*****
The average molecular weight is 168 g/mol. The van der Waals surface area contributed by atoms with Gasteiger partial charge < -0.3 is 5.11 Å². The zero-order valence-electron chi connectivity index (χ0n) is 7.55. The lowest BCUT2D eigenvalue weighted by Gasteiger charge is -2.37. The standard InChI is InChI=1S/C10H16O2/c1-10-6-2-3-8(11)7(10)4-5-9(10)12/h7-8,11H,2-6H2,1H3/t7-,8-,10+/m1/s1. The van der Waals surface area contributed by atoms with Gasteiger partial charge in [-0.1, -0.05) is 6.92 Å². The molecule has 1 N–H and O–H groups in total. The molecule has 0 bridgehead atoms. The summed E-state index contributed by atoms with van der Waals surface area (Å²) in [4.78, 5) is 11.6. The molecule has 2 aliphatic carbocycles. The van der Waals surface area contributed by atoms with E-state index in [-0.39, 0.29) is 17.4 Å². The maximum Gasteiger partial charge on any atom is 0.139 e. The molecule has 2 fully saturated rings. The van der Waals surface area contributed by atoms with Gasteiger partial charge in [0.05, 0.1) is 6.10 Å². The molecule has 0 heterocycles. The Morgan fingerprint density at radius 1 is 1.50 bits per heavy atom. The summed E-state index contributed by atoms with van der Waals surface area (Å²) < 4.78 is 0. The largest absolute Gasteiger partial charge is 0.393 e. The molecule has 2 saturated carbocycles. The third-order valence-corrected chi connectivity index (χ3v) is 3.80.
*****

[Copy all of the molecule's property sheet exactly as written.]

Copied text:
The average molecular weight is 168 g/mol. The van der Waals surface area contributed by atoms with Gasteiger partial charge < -0.3 is 5.11 Å². The zero-order valence-electron chi connectivity index (χ0n) is 7.55. The lowest BCUT2D eigenvalue weighted by Gasteiger charge is -2.37. The standard InChI is InChI=1S/C10H16O2/c1-10-6-2-3-8(11)7(10)4-5-9(10)12/h7-8,11H,2-6H2,1H3/t7-,8-,10+/m1/s1. The van der Waals surface area contributed by atoms with Gasteiger partial charge in [-0.1, -0.05) is 6.92 Å². The molecule has 1 N–H and O–H groups in total. The molecule has 0 bridgehead atoms. The summed E-state index contributed by atoms with van der Waals surface area (Å²) in [4.78, 5) is 11.6. The molecule has 2 aliphatic carbocycles. The van der Waals surface area contributed by atoms with E-state index in [-0.39, 0.29) is 17.4 Å². The maximum Gasteiger partial charge on any atom is 0.139 e. The molecule has 2 fully saturated rings. The van der Waals surface area contributed by atoms with Gasteiger partial charge in [0.05, 0.1) is 6.10 Å². The molecule has 0 heterocycles. The Morgan fingerprint density at radius 1 is 1.50 bits per heavy atom. The summed E-state index contributed by atoms with van der Waals surface area (Å²) < 4.78 is 0. The largest absolute Gasteiger partial charge is 0.393 e. The molecule has 2 saturated carbocycles. The third-order valence-corrected chi connectivity index (χ3v) is 3.80.